Tuesday, April 25, 2006

"No Mind", not Mindless

Trying to keep an open mind is never easy. It is especially not easy when you are in the dojo. For me, it can be a place of refuge when the rest of my life is out of control; my little laboratory where I can test out what I want to improve in my life. Of course, it is never easy.

We often talk about "no mind" in zen practice. In fact, it even gets hacked up in bubble gum budo movies like "The Last Samurai". The reality is that learning to free our minds is about learning to let go...and this takes practice and repetition to achieve.

My original Zazen teacher used to say that doing zazen was anything but peaceful. He would say that if you do zazen correctly, you sweat from the mental exertion of trying so hard to let go and be "empty". He would say that the kyosaku (the stick used by the teacher to hit people doing zazen) was not just to wake you up and help you focus, but to remind you that the concious effort of trying to let go of distracting thoughts is a fight.

Many times I go into the dojo and get onto the mat trying hard not to think about what we are doing. Trying to let my body just DO what it knows how to do. Some days you get a glimpse of the Truth of Aikido, which is Freedom in Motion. Sometimes, you just suck. Today was the latter. "No Mind" was just "mindless". A total lack of focus. No kime. No zanshin.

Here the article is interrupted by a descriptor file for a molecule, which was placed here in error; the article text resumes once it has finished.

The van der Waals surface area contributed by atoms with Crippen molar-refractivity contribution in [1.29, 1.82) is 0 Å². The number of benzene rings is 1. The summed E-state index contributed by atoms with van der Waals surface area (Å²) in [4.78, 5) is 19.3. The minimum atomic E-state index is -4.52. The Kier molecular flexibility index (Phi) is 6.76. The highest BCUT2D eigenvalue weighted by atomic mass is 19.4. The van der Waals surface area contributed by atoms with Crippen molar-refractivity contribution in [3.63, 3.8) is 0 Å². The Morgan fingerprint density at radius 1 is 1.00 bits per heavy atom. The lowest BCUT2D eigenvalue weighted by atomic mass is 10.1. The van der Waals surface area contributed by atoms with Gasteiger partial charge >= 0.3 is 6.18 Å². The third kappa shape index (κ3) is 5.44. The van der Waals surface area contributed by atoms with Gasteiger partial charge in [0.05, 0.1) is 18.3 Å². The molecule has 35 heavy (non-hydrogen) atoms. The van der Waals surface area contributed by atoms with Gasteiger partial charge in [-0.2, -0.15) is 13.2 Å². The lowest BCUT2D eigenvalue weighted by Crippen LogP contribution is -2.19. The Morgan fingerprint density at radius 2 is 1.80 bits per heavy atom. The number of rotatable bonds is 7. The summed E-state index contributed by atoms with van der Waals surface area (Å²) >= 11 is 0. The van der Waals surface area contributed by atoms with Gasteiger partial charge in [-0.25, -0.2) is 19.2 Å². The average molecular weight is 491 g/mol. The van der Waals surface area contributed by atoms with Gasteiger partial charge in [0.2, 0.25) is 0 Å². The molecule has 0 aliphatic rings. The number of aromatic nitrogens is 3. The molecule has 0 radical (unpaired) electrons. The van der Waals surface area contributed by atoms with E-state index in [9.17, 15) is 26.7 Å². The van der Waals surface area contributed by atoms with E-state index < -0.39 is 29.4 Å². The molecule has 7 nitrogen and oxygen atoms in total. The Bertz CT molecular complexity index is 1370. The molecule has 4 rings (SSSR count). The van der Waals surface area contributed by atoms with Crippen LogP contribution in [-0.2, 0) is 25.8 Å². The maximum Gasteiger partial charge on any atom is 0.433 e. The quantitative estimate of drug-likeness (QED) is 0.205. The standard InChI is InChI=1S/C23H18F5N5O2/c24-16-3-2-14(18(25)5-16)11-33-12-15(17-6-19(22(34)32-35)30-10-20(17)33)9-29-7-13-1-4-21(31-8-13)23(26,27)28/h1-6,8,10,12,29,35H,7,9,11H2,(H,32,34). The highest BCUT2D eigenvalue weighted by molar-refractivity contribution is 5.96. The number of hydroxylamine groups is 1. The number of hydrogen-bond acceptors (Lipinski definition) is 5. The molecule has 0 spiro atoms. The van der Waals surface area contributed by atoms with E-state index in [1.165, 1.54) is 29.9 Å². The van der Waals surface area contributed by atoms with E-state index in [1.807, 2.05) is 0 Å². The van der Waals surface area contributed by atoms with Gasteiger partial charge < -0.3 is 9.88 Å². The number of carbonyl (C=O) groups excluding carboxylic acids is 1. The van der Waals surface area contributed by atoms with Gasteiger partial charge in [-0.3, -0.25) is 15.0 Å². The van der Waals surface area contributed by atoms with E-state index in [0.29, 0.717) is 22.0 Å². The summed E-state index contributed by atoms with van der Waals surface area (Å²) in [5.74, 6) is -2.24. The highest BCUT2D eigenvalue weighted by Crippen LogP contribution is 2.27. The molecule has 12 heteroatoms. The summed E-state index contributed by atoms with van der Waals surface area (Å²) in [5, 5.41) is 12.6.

Today I was disappointed. I could feel sensei wanting to take the training up a notch. I could feel the intensity, and it is almost a tangible thing. Your partner wants you to push them harder; they want to push you harder. Both of you are trying to get closer to the Truth. But I couldn't hold on. The distractions came and I could not be "in the moment". I could not let go. I just haven't been training enough lately and I disappointed my partner. That disappoints me.

Part of understading the "harmony" of Aiki is the fact that you and your partner are in a constant struggle to discover the Truth about who you are, especially in relation to each other, and in relation to the rest of the people in your lives. Our crucible, the dojo, magnifies our fear, our doubt, our anger, our frustration. It also magnifies our courage, our mercy, and our grace.

I am always sad when I miss a chance to find the magic - the connection to the training partner that brings both people closer to the Truth.

I will be ready next time. I won't let you down. We will find it toegether.

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